POLITICAL SKETCH: This new era has some distinctly old elements to it

While I remain of the view that this ToryDem Cleggeron Coalition is the right Government at the right time, it is hardly the sort of quantum change we really need in Britain.

A few wimpy ‘noes’ against perhaps the most unpleasantly arrogant Speaker in Commons history is not what you’d call a clean sweep of the ancien regime. Those of us hoping to see the Beastly Bercow in a tumbril on his way to an appointment with the guillotine have been sorely disappointed. More seriously, Cameron will regret bottling on this one: John Bercow is the kind of pillock who will become insufferable now he feels safe.

There are 220 new MPs, but the only difference I’ve noticed in the new intake so far is that whereas previously they lacked wrinkles, now they seem to have spots. When interviewed, however, they all spout the same robospeak as taught (no doubt) from Highgate Political Nursery onwards. This too shows a disturbing lack of change.

Most important of all, there is nothing in the aspiration of this Government (although we may learn more from the intent document due out later this week) to suggest it will busy itself with anything beyond fighting fires in a sort of non-stop crisis management Master Class. Perhaps it is expecting too much, from an administration saddled with 1000 urgencies, that it might tackle the half-dozen truly important problems we face. But even so, in the first week or so it has displayed the familiar chronic reliance on a largely smug and badly-informed civil service.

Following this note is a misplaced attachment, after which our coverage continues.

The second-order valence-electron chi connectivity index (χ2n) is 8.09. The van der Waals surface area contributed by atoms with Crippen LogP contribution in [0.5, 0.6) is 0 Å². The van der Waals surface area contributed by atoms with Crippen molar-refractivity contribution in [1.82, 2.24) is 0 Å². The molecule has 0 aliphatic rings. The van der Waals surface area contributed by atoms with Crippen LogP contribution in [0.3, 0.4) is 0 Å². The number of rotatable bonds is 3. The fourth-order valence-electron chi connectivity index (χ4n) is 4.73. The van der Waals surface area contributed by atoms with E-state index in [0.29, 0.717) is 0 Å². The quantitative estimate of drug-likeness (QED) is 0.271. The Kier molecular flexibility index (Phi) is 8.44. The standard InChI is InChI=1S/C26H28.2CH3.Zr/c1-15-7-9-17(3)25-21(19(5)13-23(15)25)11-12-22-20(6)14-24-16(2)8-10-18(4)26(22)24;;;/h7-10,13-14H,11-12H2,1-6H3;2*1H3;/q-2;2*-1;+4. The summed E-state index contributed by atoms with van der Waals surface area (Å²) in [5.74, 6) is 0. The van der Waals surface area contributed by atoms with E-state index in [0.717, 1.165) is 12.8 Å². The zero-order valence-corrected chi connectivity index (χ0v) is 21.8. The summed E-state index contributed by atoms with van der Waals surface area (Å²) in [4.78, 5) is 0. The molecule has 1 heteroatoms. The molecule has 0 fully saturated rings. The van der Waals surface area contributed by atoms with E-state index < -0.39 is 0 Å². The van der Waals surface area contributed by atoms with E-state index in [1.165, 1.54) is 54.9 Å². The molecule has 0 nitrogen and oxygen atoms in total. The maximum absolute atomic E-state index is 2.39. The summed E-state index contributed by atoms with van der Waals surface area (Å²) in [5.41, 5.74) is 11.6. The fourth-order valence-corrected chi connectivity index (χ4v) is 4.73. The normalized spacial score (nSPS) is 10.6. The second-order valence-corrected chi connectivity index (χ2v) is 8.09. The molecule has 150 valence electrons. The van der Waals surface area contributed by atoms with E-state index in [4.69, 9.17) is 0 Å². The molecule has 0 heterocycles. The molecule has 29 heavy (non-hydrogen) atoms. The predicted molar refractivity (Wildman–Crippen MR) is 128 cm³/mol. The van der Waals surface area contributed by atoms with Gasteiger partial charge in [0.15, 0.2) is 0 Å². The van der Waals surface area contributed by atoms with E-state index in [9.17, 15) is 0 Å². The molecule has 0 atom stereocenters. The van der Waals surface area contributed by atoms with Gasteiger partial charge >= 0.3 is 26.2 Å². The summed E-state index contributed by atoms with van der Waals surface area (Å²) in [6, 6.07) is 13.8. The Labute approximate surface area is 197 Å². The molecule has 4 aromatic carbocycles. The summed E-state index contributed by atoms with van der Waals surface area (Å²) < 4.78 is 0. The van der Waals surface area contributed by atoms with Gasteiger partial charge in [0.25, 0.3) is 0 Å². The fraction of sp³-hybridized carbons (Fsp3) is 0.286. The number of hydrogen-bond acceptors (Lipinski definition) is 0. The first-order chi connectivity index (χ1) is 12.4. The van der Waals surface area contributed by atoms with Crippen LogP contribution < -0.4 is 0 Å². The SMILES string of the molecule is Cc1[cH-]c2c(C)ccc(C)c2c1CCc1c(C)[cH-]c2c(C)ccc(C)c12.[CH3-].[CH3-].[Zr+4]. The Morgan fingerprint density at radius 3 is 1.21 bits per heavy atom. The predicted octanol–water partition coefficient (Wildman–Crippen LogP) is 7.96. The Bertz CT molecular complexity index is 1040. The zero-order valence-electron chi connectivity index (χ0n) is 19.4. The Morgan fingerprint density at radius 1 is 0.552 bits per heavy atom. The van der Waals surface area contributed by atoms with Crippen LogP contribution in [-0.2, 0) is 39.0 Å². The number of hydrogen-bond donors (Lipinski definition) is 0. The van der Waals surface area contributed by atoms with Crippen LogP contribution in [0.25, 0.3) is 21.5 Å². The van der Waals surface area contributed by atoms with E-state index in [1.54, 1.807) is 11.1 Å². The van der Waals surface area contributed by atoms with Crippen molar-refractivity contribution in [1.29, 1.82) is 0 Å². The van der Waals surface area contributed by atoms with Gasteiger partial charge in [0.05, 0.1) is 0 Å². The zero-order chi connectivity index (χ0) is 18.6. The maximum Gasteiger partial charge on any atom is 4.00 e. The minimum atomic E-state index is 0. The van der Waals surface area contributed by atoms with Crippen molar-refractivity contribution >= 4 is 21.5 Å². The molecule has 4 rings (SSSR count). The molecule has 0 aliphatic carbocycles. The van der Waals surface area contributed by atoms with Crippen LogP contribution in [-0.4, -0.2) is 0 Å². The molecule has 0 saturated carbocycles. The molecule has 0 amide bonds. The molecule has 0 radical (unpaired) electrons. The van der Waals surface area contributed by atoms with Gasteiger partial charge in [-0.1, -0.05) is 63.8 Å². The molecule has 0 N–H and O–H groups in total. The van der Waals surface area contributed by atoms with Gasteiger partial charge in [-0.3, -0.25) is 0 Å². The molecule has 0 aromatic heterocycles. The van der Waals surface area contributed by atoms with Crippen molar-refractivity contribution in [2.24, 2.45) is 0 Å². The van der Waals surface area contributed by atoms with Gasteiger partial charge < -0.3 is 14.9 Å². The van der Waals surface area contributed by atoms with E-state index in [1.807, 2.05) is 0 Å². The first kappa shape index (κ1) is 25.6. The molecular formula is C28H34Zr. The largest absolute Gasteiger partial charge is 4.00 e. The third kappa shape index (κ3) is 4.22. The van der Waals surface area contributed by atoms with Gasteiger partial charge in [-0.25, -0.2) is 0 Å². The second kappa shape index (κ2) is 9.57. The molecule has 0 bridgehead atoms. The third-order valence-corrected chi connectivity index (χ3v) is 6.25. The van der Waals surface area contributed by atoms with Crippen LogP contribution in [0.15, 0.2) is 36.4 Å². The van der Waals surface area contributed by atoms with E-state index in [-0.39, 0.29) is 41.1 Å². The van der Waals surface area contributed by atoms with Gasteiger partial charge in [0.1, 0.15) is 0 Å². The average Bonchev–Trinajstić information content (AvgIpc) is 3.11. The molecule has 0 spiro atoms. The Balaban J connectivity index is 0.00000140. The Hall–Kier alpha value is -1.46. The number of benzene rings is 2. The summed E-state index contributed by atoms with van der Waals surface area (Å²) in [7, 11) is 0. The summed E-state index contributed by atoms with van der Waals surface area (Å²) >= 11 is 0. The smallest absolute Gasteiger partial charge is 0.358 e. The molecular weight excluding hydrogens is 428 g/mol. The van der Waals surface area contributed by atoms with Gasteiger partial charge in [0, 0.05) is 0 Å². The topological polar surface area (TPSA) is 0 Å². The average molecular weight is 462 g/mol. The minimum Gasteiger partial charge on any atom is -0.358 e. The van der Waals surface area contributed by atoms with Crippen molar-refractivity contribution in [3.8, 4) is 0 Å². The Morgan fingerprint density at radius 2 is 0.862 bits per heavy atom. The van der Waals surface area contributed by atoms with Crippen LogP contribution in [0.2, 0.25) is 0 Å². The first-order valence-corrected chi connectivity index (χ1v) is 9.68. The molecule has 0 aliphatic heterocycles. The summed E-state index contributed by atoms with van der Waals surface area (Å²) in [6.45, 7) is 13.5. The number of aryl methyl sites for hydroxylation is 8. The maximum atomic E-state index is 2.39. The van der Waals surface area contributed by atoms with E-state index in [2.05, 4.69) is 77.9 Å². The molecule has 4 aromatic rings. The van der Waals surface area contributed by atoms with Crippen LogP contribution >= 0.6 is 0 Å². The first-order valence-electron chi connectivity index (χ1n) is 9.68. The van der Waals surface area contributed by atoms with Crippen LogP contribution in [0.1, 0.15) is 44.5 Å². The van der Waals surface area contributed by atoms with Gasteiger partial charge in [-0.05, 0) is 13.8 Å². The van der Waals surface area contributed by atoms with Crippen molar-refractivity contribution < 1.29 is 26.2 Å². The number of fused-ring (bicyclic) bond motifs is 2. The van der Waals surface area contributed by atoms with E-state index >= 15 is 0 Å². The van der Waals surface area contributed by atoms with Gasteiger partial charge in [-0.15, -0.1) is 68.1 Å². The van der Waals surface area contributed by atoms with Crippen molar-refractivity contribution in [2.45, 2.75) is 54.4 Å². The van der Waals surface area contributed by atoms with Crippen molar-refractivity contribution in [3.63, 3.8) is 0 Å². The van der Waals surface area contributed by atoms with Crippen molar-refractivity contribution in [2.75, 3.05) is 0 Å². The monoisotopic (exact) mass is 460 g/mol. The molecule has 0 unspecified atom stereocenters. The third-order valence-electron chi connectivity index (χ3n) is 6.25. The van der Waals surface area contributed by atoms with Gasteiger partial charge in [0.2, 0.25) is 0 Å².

As for Her Majesty’s New Opposition (don’t mention the ‘N’ word any more) they have a leadership contest to face. This is the standard fate of those who lost, and thus very Old Politics. But the sight of the same swamp-feeding giant reptiles feeding on the antediluvian concerns of basic pond life is positively dinosaurus diplodocus. Miliband Major says new is the new old hat, and Milband minor says old is the new hat. Hat herself says she won’t run. And Ed Balls will I suspect find it impossible to resist running on the No Moving Forward ticket – if only so he can blame Lord Ashcroft/Mandelson/Ashdown when he loses. Burnham A of the Fourth Remove is still taking soundings. By the time he’s finished doing that, morbidly obese feminists will be singing peace songs, so I’d imagine we can discount his challenge.

But this sort of sport is unfair, on the grounds of being like laughing at Gordon Brown or catching Lord Mandelson lying. Perhaps more worthy (albeit impossible) would be the pursuit of something – anything – either new or genuinely humble in what the wannabe Labour leaders have to say.

Ed Balls told The Independent yesterday that “People knew we had done great things…but they thought we’d stopped listening”. A Party which had even started listening might ask what on earth these great things were that Labour did from 1997 until 2010 – and why the poor got both poorer and more alienated under its politically correct (but governmentally incorrect) period of power. Mr Balls’ very talented but narrow cul-de-sac of a mind is not so much an example of New Politics as a load of Old Cobblers.

Face to face with Gordon Brown at an unstaged local meet-the-people event in Bristol three weeks ago, an ordinary English bloke with no agenda beyond frustration told the late Prime Minister, “You and your kind will be swept away by events”. I think for me this was the most honest and accurate feedback received by the Political Class from our Island Race during the last election. Time will tell how many of the members of that class were paying attention.